Vans take legal action against Primark over trainer design

American footwear brand Vans has brought legal action against Primark for allegedly imitating the design of two of its classic trainers.

Vans claims that Primark has been selling ‘intentional copies’ of their trainer designs since 2017 and had thought the issue had been resolved after requesting them to stop last January.

However, Vans later discovered that Primark were continuing to sell the shoes in the United States and have now taken legal action that alleges trademark infringement, unfair competition and false advertising.

It was alleged that Primark has reproduced identical versions of the Vans Old Skool sneaker and the Vans Sk8-Hi sneaker. Both shoes feature the waffle-patterned bottom and “side stripe”, which are distinct characteristics of the Vans brand.

Vans claim that customers on social media have been referring to Primark’s shoes as ‘fake Vans’.

Vans stated in court documents that: “The Side Stripe Trademark’s prominent placement and often-contrasted colour make Vans’ shoes immediately recognisable to consumers even at far-off distances”.

They also referred to Primark’s shoes as ‘calculated and intentional knock-offs of Vans’ footwear products’ and ‘designed to confuse the purchasing public.’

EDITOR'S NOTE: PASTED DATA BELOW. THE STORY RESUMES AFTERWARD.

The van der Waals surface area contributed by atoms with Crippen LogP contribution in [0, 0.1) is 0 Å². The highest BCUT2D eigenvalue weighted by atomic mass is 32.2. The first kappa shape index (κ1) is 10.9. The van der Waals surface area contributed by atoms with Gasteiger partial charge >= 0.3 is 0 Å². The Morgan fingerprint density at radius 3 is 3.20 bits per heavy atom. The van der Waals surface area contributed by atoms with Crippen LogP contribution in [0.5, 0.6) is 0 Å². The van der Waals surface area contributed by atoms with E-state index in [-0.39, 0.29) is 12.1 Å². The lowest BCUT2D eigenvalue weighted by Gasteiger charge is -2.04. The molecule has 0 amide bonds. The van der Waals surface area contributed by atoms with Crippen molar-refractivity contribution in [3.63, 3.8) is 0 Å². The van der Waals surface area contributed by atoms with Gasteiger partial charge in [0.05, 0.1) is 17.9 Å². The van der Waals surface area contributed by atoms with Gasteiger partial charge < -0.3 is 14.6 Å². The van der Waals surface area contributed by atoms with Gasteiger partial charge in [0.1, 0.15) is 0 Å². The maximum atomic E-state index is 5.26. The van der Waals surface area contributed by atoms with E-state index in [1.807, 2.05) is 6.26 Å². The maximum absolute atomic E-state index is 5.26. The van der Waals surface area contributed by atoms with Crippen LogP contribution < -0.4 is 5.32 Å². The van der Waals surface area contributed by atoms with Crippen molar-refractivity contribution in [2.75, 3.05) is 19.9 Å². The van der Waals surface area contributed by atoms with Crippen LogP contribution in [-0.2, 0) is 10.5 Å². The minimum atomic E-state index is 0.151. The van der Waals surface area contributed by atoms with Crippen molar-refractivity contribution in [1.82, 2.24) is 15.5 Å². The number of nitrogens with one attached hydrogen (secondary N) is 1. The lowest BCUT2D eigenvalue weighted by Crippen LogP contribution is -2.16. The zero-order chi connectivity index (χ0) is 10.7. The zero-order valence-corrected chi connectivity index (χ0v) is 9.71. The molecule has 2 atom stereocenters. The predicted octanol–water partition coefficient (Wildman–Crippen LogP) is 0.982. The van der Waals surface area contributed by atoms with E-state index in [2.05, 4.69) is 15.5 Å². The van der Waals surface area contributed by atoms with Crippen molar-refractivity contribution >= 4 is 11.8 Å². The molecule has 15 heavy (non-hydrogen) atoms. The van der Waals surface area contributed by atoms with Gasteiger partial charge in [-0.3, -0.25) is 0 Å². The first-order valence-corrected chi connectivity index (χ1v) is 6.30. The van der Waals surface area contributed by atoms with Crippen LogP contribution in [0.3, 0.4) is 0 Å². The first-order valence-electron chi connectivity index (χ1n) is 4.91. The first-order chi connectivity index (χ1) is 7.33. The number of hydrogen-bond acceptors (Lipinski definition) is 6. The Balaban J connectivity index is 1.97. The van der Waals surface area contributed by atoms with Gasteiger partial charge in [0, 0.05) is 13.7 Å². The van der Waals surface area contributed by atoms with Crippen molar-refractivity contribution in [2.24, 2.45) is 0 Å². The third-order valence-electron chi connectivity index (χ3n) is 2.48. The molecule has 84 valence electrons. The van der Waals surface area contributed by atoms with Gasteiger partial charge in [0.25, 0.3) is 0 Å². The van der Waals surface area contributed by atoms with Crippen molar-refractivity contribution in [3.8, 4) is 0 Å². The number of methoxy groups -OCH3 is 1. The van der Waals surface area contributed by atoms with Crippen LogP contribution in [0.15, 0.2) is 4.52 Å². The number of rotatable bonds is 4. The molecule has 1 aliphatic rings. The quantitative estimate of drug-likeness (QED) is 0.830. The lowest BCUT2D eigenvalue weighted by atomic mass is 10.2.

“Primark has even gone so far as to name its infringing products the ‘Skater low tops’ and ‘Skater high tops’ in a blatant attempt to suggest a connection with Vans’ products that bear the Vans trademarks and trade dress, including the Vans’ Old Skool Shoe and Sk8-Hi Shoe”.

Primark denies the allegations and plans to defend against the claim by Vans.

Asserting the originality of a product and the characteristics that make it distinct can be a very difficult process, however, ensuring you have taken steps to register these aspects at an early stage can greatly assist you in protecting your business against imitators. If you would like to speak to someone about how you can protect your business and products, please get in touch with one of Mackrell Turner Garrett’s experienced Intellectual Property team.

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https://blog.mackrell.com/vans-take-legal-action-primark-trainer-design/
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Maung Aye
Maung is a partner in our Corporate and Commercial department. He joined Mackrell Turner Garrett following corporate law positions in London and in a leading regional firm in Essex. Maung read European Legal Studies at Lancaster University and the Università degli Studi di Trento and is a fluent Italian speaker.